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Stargazing in the Lake District

Stargazing in our modern world

In today’s world, according to Royal Observatory astronomer, Marek Kukula, 90% of Britain’s population doesn’t get to see the amazing spectacle that is the night sky.

Light pollution has stolen from many of us one of the most extraordinary sights on Earth – the brightest stars from the billions in our Milky Way, the streak of meteors, our neighbouring planets such as Venus and Jupiter, and the glow of other galaxies like Andromeda.

“People have been looking at the night sky, telling stories, for the entirety of recorded human history. But when we moved into cities, we lost that deep connection with the universe.” – Marek Kukula

You can now float on your back on one of our night swims and catch the moon or the stars. Add a night swim to your stay here.

Starry sky and snow-capped fells in the Lake District

If you miss our swim sessions, you don’t need to go far to reconnect with the universe, Brian Cox style, and find the dark side. The Lake District National Park offers truly stunning stellar vistas with two designated sites that have been awarded Dark Sky Discovery status.

Dark sky discovery sites:

Low Gillerthwaite Field Centre 

Class: Milky Way

SQM Reading: 23.6

The centre is endowed with a most spectacular night sky due to its remoteness, mountainous terrain and lack of light pollution.


NY 139 141. Proceed along forestry track alongside Ennerdale Water from Bowness Knott. Centre is the first property after two miles. Use turning circle at YHA.

There is no municipal lighting in the valley or at the centre other than that provided by our own generator. Visitors are advised to drive cautiously on narrow valley roads. Visitors are also advised to observe all site safety notices and carry a torch as the centres grounds are very dark.

Free, open access to all walkers and cyclists. Vehicular access is by event and arrangement with the warden.

The beautiful night sky in the Lake District

Allan Bank, Grasmere 

Class: Orion plus Events

SQM Reading: N/A

A historic house and woodland grounds perched on a hillside above the village of Grasmere. No street lights or surrounding buildings.


Allan Bank is a short walk up the hill from the centre of Grasmere Village. 437 yards from the Red Lion Hotel / Miller Howe Café in the centre of the village.

Access only available when organised events take place in the evenings.

The stunning dark night sky on night walks in the Lake District

Meteor Showers

You don’t need to know your Betelgeuse from your Orion’s Belt to enjoy the stars, all you need is a picnic blanket, a flask of something hot and a little patience. Here are some impressive meteor showers to watch out for  this year:

Quantrid meteor shower, 28 December to 12 January

Centaurid meteor shower, 31 January to 20 February

Normid meteor shower, 24 February to 24 March

Lyrid meteor shower, 16 April to 25 April

Poppid meteor shower, 14 April to 27 April

Aquarid meteor shower, 19 April to 28 May

Piscis Austrinid meteor shower, 14 July to 14 August

Capricornid meteor shower, 2 July to August to

Perseid meteor shower, 12 August to 13 August

Aurigid meteor shower, 28 August to 5 September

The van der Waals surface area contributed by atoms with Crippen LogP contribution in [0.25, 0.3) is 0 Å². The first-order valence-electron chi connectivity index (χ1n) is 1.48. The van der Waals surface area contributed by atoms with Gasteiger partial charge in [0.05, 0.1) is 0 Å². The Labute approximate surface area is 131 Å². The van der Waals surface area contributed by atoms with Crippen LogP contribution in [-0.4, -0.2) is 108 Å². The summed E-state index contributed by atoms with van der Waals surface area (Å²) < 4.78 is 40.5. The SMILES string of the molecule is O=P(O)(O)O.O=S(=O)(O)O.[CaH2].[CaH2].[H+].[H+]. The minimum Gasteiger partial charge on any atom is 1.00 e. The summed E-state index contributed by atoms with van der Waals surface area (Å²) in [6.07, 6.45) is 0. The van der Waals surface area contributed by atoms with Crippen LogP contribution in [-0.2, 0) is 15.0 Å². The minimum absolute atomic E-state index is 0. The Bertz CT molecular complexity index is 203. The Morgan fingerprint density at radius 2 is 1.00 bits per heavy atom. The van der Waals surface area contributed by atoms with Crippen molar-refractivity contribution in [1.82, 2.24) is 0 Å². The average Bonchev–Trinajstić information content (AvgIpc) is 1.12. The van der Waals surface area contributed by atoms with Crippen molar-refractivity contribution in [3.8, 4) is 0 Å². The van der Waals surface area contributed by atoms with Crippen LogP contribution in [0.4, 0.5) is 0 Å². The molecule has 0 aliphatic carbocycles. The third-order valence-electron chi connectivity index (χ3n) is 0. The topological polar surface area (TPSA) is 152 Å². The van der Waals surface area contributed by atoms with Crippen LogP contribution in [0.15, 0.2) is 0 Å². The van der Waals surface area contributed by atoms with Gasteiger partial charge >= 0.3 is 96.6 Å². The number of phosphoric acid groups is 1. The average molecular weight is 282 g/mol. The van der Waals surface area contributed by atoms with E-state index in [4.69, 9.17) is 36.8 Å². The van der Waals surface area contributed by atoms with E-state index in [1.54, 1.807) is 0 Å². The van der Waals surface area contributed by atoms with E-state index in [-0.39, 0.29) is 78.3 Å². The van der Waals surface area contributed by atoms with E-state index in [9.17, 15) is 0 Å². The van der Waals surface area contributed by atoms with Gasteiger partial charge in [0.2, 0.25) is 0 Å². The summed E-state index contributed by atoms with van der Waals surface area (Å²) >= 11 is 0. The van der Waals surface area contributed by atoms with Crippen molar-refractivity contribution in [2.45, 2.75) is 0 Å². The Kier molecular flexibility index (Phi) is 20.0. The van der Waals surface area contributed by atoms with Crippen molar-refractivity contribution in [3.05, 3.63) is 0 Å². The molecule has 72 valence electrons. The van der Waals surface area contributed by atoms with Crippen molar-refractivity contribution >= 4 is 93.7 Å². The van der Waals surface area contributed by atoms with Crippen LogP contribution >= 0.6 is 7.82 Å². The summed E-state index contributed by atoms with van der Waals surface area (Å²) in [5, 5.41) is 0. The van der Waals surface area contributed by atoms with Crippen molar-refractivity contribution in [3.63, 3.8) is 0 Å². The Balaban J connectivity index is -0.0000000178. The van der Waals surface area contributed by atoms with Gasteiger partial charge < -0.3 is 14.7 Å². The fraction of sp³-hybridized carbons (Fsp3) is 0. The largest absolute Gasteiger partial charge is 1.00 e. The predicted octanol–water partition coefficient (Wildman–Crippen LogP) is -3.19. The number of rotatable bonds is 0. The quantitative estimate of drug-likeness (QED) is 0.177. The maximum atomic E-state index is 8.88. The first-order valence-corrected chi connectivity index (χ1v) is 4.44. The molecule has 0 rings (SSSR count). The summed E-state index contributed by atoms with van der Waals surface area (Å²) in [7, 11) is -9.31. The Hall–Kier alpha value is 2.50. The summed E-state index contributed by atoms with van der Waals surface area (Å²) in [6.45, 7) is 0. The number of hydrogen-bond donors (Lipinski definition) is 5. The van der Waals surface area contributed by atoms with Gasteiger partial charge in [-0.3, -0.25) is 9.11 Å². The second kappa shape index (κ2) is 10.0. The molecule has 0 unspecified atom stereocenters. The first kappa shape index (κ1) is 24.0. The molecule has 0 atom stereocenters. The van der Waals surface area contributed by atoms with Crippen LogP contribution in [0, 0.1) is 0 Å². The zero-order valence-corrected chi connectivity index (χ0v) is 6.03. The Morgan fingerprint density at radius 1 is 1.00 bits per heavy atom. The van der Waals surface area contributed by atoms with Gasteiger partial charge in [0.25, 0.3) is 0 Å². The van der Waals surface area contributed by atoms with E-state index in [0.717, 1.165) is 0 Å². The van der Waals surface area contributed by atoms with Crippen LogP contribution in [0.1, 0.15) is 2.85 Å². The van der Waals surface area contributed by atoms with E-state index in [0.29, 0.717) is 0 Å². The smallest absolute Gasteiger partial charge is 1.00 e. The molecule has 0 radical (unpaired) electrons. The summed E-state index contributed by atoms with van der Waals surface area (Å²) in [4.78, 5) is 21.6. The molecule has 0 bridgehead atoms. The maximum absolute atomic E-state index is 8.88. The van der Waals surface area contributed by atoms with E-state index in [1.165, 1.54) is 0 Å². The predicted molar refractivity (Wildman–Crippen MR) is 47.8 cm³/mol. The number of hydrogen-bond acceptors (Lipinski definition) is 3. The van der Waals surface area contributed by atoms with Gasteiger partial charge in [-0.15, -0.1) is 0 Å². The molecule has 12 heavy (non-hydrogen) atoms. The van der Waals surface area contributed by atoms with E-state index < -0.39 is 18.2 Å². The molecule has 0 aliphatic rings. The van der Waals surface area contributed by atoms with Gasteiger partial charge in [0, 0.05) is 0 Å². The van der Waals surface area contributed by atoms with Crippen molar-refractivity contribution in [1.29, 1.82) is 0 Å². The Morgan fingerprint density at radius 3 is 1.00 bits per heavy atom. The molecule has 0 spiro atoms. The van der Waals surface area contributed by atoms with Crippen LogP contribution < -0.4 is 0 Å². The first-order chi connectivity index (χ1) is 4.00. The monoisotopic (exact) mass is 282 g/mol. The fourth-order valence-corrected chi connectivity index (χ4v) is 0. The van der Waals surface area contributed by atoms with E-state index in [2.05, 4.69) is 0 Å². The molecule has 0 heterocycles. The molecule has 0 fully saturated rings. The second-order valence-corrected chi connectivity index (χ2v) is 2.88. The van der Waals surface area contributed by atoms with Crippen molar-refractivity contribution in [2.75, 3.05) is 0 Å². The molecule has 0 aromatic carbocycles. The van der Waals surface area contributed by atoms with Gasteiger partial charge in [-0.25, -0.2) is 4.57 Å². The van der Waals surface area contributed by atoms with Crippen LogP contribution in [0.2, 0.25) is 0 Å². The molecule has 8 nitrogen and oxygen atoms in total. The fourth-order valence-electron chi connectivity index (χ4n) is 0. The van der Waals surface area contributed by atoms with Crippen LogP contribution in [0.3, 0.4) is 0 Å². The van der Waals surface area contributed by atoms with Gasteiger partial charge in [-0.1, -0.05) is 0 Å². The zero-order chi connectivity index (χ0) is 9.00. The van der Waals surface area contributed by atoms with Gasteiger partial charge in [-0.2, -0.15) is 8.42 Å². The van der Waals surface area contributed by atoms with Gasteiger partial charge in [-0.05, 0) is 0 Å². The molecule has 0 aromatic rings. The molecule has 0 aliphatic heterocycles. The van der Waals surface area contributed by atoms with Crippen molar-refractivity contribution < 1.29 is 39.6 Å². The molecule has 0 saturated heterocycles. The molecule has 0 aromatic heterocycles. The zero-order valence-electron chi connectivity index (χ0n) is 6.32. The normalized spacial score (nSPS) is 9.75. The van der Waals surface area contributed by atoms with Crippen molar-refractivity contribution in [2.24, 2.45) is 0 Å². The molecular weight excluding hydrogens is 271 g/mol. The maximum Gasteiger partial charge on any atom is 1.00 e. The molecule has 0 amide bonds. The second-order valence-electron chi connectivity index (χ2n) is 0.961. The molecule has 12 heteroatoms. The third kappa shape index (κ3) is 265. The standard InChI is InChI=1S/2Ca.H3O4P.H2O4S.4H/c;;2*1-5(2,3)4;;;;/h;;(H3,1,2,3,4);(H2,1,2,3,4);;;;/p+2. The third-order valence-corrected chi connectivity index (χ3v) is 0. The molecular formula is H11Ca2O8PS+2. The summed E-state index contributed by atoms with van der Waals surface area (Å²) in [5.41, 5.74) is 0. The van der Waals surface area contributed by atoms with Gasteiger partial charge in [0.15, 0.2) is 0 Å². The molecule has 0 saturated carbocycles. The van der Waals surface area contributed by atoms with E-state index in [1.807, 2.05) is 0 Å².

Taurid meteor shower, 10 September to 10 November

Draconid meteor shower, 7 October to 11 October

Orionid meteor shower, 1 October to 6 November

Leonid meteor shower, 5 November to 29 November

Phoenicd meteor shower, 22 November to 9 December

Puppid Velid meteor shower, 30 November to 14 December

Geminid meteor shower, 3 December to 16 December

Ursid meteor shower, 17 December to 26 December


Learn more from our blog here

Darkness ratings:

At these sites, the seven main stars in the winter constellation Orion are visible to the naked eye. Typically, this means away from, or shielded from, bright lights such as street lights, security lights or approaching car lights.

Milky Way:
At these sites the Milky Way is visible to the naked eye. They are much darker sites found only in more rural areas.

Stargazing in the Lake District - Ben Bush

Top tips for stargazing:

  • Take hot drinks, wear warm clothing and take a chair if you can.
  • Binoculars and telescopes are great for stargazing, but use the naked eye alone when scanning the sky for meteors.
  • If you need to read from a map, use red light If possible as red light affects night vision much less than white light.
  • Plan ahead and check astronomy books and websites for information on the year’s recurring meteor showers and as a guide to what might be twinkling above your head.

Book to stay at The Lake and get starry-eyed beneath the night sky.

Night swims

Advocates of dark skies, we want our guests to get outdoors and enjoy the night sky, even from the lake. Colin Hill, our resident open water swimming expert takes monthly full moon swims from our hotel jetty along the shores of Ullswater, as well as stargazing swims when the moon is less full and you can see more in the sky. Book online and join one during your stay.

Family suite at Another Place, The Lake - a new Lake District hotel


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Swim Club at Another Place, The Lake


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Sailing on Ullswater

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Get out on the water or into the fells.